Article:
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Publication numberUS7711822 B1
Publication typeGrant
Application numberUS 11/691,434
Publication dateMay 4, 2010
Filing dateMar 26, 2007
Priority dateMar 26, 2007
Fee statusPaid
Publication number11691434, 691434, US 7711822 B1, US 7711822B1, US-B1-7711822, US7711822 B1, US7711822B1
InventorsSreeram Duvur, Jean-Francois Arcand
Original AssigneeOracle America, Inc.
Export CitationBiBTeX, EndNote, RefMan
External Links: USPTO, USPTO Assignment, Espacenet
Resource management in application servers
US 7711822 B1
Abstract
The present invention is directed to a method, a computer readable medium and a and a system of managing consumption of computing environment resources by multiple applications that features limiting resource consumption based upon examination of the total real-time resources of a computing environment being consumed rather than by the total resources available. The method includes observing communication between computing resources and multiple applications to obtain a real usage profile (RUP), for one of the multiple applications. A request to consume resources of the computing environment is received for one of the multiple applications. It is determined whether the whether granting access in response to the request violates a desired usage profile (DUP) based upon real usage profile. The computer-readable medium includes computer instructions to facilitate carrying-out of the functions of the claimed method by a general computing system. The system includes features capable of carrying-out the functions of the method.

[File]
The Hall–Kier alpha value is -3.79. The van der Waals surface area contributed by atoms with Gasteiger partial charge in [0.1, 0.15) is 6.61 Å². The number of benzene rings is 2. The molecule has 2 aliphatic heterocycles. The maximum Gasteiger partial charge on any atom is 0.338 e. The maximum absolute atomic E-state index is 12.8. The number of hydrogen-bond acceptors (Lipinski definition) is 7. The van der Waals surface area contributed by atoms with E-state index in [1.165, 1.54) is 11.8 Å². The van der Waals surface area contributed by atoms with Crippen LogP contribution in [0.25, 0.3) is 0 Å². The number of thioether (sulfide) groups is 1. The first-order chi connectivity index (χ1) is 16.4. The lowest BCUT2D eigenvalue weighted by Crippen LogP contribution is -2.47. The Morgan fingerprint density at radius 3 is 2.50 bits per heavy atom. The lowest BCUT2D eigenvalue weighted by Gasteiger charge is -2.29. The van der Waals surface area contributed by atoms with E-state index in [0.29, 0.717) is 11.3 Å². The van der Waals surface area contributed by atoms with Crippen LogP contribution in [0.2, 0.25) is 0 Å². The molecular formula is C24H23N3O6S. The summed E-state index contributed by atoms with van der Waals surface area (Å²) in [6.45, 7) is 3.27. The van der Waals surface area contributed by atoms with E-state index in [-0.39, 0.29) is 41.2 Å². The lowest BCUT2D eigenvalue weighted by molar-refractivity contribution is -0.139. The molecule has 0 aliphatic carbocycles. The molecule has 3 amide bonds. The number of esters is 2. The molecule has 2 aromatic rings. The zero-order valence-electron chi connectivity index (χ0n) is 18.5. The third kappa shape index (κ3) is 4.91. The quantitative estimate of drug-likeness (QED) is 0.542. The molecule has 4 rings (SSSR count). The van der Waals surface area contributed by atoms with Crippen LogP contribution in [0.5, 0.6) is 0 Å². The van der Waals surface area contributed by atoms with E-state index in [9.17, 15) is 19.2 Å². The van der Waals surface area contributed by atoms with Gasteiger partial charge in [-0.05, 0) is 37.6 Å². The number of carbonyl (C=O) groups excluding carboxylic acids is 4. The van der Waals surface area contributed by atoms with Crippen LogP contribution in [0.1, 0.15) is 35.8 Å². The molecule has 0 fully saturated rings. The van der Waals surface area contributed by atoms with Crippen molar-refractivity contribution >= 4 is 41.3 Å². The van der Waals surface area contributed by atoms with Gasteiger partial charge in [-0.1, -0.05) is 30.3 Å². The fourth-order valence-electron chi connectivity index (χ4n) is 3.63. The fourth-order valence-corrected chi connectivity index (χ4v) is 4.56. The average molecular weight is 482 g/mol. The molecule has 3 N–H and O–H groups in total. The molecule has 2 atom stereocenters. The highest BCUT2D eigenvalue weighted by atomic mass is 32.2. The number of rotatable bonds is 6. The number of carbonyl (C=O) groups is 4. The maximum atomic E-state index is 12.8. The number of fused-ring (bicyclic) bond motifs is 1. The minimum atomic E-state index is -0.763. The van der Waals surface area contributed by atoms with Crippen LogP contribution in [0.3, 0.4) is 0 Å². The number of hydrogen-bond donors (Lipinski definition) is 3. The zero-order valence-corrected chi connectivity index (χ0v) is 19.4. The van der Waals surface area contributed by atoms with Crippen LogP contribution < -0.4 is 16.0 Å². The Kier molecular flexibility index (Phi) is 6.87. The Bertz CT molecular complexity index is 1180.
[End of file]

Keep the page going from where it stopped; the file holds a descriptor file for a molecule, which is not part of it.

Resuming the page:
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Claims(20)
1. A method of managing consumption of computing environment resources by multiple applications, said method comprising:
observing communication between said computing resources and said multiple applications to obtain a real usage profile (RUP), for one of the multiple applications, wherein said computing resources are threads from a thread pool;
receiving a request to consume resources of said computing environment for said one of said multiple applications, wherein said computing environment includes a virtual machine layer with an application server that runs said multiple applications;
determining whether granting said access violates a desired usage profile (DUP) based upon said RUP, were said request granted.
2. The method as recited in claim 1 wherein determining further includes ascertaining whether said one of said multiple applications has exceeded a resource consumption limit.
3. The method as recited in claim 1 wherein determining further includes ascertaining whether said one of said multiple applications has exceeded a resource consumption limit during a predetermined period of time.
4. The method as recited in claim 1 further including establishing said DUP by ascertaining a number of threads in said computing environment and establishing a maximum percentage of said number of threads over which said one of said multiple applications may
communicate.